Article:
Here is an extremely zoomed-in view of the ass-end of the McLaren 650S’s successor. I guess our takeaway is supposed to be loads of carbon-fiber and a wing. Okay. Good.
Here’s our first official look at the car that will eventually replace the McLaren 650S—well, its carbon fiber under-bits, anyway. Called the Monocage II, this ultra-light, ultra-rigid structure is the key of McLaren’s next-generation “Super Series” vehicles.
A green 2015 McLaren 650S Spider is completely unrecognizable after a head-on collision with a Audi in the Woodland Hills area of Los Angeles, California. Police suspect the McLaren was racing a third vehicle before crashing.
It takes a special sort of person to drive a McLaren 650S. As a supercar capable of hitting 100 mph in under six seconds, they won’t even sell you one unless you have two very specific things: about $300,000 and a functioning metabolism. One man in Essex, England with just these criteria bought one, and managed to…
A handful of crew members push Colin Thompson’s No. 13 McLaren 650S GT3 in place for a photo op in front of the K-Pax Racing garages. It’s a good thing these cars are so light!
To help promote the upcoming World Drone Prix in Dubai next week, the organizers enlisted the help of the local police, who have a McLaren 650s in their garage, to go head-to-head against a high-speed racing drone. It doesn’t matter who won the race, though, because the Tron-like footage is just wonderful.
Even the strange pits in the mirrors on the K-Pax Racing McLaren 650S GT3 have a purpose: they help funnel in air to cool the interior of the car. Weird form, neat function.
What’s the only thing cooler than auto racing? Auto racing in the 1960s and ‘70s, that’s what. And that era of Can-Am racing produced some of the most memorable events and cars the world has ever seen. Now McLaren has a 650S that salutes this era, and I want one.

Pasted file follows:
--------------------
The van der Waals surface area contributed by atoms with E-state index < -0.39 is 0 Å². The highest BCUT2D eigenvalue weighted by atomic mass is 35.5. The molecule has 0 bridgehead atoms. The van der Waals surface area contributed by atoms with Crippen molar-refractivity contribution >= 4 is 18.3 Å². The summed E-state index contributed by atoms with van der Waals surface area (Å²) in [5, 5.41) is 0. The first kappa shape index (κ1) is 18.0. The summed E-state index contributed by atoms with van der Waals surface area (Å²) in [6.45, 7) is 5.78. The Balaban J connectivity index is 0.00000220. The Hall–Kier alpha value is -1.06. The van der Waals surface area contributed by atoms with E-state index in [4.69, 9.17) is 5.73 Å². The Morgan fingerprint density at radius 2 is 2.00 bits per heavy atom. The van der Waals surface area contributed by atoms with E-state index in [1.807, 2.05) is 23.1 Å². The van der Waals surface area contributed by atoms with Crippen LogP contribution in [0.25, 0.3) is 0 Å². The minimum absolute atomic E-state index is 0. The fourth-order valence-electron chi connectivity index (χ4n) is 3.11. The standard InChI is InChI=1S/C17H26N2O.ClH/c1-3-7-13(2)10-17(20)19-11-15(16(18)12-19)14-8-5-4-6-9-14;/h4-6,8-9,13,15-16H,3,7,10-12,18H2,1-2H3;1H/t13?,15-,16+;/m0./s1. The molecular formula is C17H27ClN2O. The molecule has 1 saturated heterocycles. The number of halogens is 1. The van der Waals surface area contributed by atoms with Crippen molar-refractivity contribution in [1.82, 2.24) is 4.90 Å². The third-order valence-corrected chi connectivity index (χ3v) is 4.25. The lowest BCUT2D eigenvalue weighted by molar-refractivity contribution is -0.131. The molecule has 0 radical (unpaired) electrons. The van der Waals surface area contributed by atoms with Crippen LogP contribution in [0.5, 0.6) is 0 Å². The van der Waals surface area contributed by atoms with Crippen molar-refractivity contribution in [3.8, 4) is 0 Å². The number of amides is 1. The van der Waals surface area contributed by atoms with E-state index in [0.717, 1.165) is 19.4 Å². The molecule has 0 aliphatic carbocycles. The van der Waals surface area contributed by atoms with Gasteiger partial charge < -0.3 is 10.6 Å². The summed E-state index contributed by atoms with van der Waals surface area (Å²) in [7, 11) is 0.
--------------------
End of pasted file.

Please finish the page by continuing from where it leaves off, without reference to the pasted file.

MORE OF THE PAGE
There’s the photo of us getting gas in Ojai yesterday while making our trek to Pebble Beach. We freaked out a ton of kids and onlookers with our collection of amazing (borrowed cars). If you live between Carmel and anywhere else, just walk out and look at the roads.
I just arrived in Carmel for Pebble Beach week. This was my ride. Life barely gets sweeter than this and the week has barely started. Stay tuned and follow our instagram account.
I know it’s amazing and doesn't make any sense, but I don’t like the way it came to be. Most will disagree with me, and maybe they're right.
One of these cars is the McLaren 650S, which came out last year. The other one is the brand-new, 570S, meant to compete with the likes of the Porsche 911 and the Audi R8. Which one is which?
What happens when you have an automaker that learns about going fast by winning races on one of the world's greatest stages? You wind up with truly superior road-going cars, and you're obviously talking about McLaren.
What would you do if you were offered a McLaren 650S Spider — a convertible, mid-engine sports car with stunning looks, 641 horsepower, a curb weight of about 3,000 pounds, and the ability to hit 60 mph from a standstill in three seconds — but you could only drive it 250 miles?
If you pay nearly $312,000 for a car, it had better be pretty special, right? Fortunately, the McLaren 650S Spider has special in spades. Besides its insane turbo power and glorious handling, a lot of that specialness is in the little details. Here are some of my favorites.
My experience with the 2015 McLaren 650S Spider is limited by both time and mileage, but I'm trying to get the most out of it while I have it. I have found it to be a shockingly civilized, comfortable and livable sports car when you don't want to drive like a crazy person. I even turned it into my grocery getter!
I love the McLaren 650S. You love the McLaren 650S. Inevitably, you want to know what it's like to race said McLaren 650S. We've got the member of the K-PAX/Flying Lizard Motorsports Pirelli World Challenge team who's been driving the 650S the longest to answer all your questions right now. Go!
Welcome to Weekend Wallpaper, this time we have for your perusal a McLaren 650S coupe. Right now, this car is sitting on display in some kind of teal blue vinyl wrap (sell this thing to deadmau5? McLarnyan?), but I much prefer its original "Storm Gray" as captured by reader Evan Wawrzyniak.
Flying Lizard is making a long-awaited return to running Porsche 911s, only it's not where you'd expect. In addition to announcing a third customer McLaren 650S to run in Pirelli World Challenge today, Flying Lizard said that they will field a two-car customer effort in the Pirelli Porsche GT3 Cup.